Kevin Shirley – a record producer also known as The Caveman – has produced albums for the likes of Aerosmith, Dream Theater, Rocket From The Crypt and Joe Bonamassa.
Along with bassist Steve Harris, he co-produced Iron Maiden’s 2000 Brave New World. It was their first album as a six-piece and marked the return of vocalist Bruce Dickinson and guitarist Adrian Smith.
Since then, he’s produced Rock In Rio (2002, Dance Of Death (2003), Death On The Road (2005), A Matter Of Life And Death (2006), Flight 666 – The Original Soundtrack (2009), The Final Frontier (2010), En Vivo! (2012) and the band’s most recent opus The Book Of Souls (2015).
We challenged him to pick 10 highlights from his time spent working with the band. “The term ‘epic’ is used way too much, and incorrectly,” says Kevin, “but all of these Iron Maiden songs truly are that…”
PASCHENDALE (Dance of Death, 2003)
Kevin: “Paschendale is a song based on the 1917 battle of Ypres during the First World War. You can feel the surge and the mud. This song has everything; it’s Iron Maiden in full flight.”
WHEN THE WILD WIND BLOWS (The Final Frontier, 2010)
“This song is just wacky. It’s written about a cartoon that Steve [Harris, bass] had seen [based on a 1982 graphic novel by Raymond Briggs] about a couple that mistake a distant boom for a nuclear attack. Steve was still working on the song when he brought it into the studio. As it was unfinished, everyone was learning it as we went – and it was not easy for anyone! It’s another epic track.”
BLOOD BROTHERS (Brave New World, 2000)
“This song epitomises the band for me – real brothers in arms. It’s great to watch the song performed live now, as a classic, and see the legions of Iron Maiden fans embraced as blood brothers too.”
THE LONGEST DAY (A Matter Of Life And Death, 2006)
“Here’s another epic song about the D-Day landings at Normandy during World War II. The thing with this band is that you really get to feel the emotional and physical elements that they represent in their performances.”
THE REINCARNATION OF BENJAMIN BREEG (A Matter Of Life And Death, 2006)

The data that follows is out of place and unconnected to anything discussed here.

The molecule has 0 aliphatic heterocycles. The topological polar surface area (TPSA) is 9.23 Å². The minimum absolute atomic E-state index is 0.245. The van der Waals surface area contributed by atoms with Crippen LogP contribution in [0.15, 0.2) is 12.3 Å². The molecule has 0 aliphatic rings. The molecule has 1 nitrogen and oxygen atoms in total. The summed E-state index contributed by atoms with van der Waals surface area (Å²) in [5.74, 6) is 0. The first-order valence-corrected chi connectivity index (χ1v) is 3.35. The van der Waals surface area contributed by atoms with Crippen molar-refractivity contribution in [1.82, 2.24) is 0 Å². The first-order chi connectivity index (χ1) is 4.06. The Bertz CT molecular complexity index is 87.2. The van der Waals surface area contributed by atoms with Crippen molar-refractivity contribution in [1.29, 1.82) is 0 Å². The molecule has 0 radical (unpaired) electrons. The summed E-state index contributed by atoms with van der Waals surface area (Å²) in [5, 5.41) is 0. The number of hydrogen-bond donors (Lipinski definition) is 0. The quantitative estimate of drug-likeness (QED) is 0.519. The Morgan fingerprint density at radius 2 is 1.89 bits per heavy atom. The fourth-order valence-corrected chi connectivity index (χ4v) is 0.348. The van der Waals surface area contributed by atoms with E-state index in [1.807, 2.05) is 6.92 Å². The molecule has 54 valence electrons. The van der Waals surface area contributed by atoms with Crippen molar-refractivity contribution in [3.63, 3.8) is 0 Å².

“This is of those tracks that intrigued me from the moment I first heard it!”
MONTSÉGUR (Dance Of Death, 2003)
“Iron Maiden have always written songs with historical references. This song was about the Cathars and the attack on their citadel of Montségur in France, where the religious community was massacred instead of renouncing their faith.”
FEAR OF THE DARK (Rock In Rio, 2002)
“The PA system had blown up the night before this concert. The band didn’t know about this, and went onstage with a non-functioning PA framing the stage. We literally recorded the show on four ADAT machines on the back of a utility truck. The crowd of 250,000 people all sang along, and because there was such a delay from the PA towers, I slipped the audience tracks to eliminate the audio delay when I mixed it – so you really hear 250,000 rabid fans singing along! It still gives me goosebumps and raises the hair on my arms when I hear it today.”
RIME OF THE ANCIENT MARINER (Flight 666, 2009)
“This movie was such a challenge to mix – only movie people determine the song list from an itinerary. ‘The first song is the first performance of the first song in the set, the second song is the second performance of the second song in the set…’ That makes zero sense to musicians who would just prefer the best performance, never mind the technical inadequacies: failing microphones, fever, out of tune instruments… In spite of all of this, the band deliver a sublime performance.”
THE BOOK OF SOULS (The Book Of Souls, 2015)
“The album’s title track is about the ancient Mayans and is over 10 minutes long. It begins with a majestic mid-tempo groove. Six minutes in and it explodes into a blistering horserace of a song! Bruce’s singing in the chorus has to be heard to be believed; I can’t squeak as high as that guy can sing in full voice! He truly is a freak of nature.”
EMPIRE OF THE CLOUDS (The Book Of Souls, 2015)
“At over 18 minutes, this is the band’s longest song ever. It’s the story of a British airship, the R101, which was built between the two World Wars and was so big that the Titanic would have fitted inside. The song features Bruce – the sole composer – on piano throughout, which is a first for Iron Maiden. The song tells the story of the airship: its heritage, its majesty, the flight and its tragic end. It’s like a mini rock opera, with lots of hidden gems in the music. Listen for the airship flying, the Morse code and the epic crash…”